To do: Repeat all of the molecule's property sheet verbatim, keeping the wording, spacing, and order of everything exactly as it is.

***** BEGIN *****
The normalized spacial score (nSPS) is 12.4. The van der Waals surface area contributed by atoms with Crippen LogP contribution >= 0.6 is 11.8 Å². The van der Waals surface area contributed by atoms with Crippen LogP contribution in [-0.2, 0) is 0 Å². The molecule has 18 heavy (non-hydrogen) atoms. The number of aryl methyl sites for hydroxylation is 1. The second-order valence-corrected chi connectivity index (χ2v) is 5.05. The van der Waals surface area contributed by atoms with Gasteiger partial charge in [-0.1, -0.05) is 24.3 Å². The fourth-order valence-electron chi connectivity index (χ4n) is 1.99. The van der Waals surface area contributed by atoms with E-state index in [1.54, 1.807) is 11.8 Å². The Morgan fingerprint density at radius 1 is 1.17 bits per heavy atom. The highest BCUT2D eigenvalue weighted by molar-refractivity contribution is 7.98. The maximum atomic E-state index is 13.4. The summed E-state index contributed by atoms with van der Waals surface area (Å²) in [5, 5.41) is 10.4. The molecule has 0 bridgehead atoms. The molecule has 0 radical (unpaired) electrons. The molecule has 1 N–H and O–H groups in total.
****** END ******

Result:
The normalized spacial score (nSPS) is 12.4. The van der Waals surface area contributed by atoms with Crippen LogP contribution >= 0.6 is 11.8 Å². The van der Waals surface area contributed by atoms with Crippen LogP contribution in [-0.2, 0) is 0 Å². The molecule has 18 heavy (non-hydrogen) atoms. The number of aryl methyl sites for hydroxylation is 1. The second-order valence-corrected chi connectivity index (χ2v) is 5.05. The van der Waals surface area contributed by atoms with Gasteiger partial charge in [-0.1, -0.05) is 24.3 Å². The fourth-order valence-electron chi connectivity index (χ4n) is 1.99. The van der Waals surface area contributed by atoms with E-state index in [1.54, 1.807) is 11.8 Å². The Morgan fingerprint density at radius 1 is 1.17 bits per heavy atom. The highest BCUT2D eigenvalue weighted by molar-refractivity contribution is 7.98. The maximum atomic E-state index is 13.4. The summed E-state index contributed by atoms with van der Waals surface area (Å²) in [5, 5.41) is 10.4. The molecule has 0 bridgehead atoms. The molecule has 0 radical (unpaired) electrons. The molecule has 1 N–H and O–H groups in total.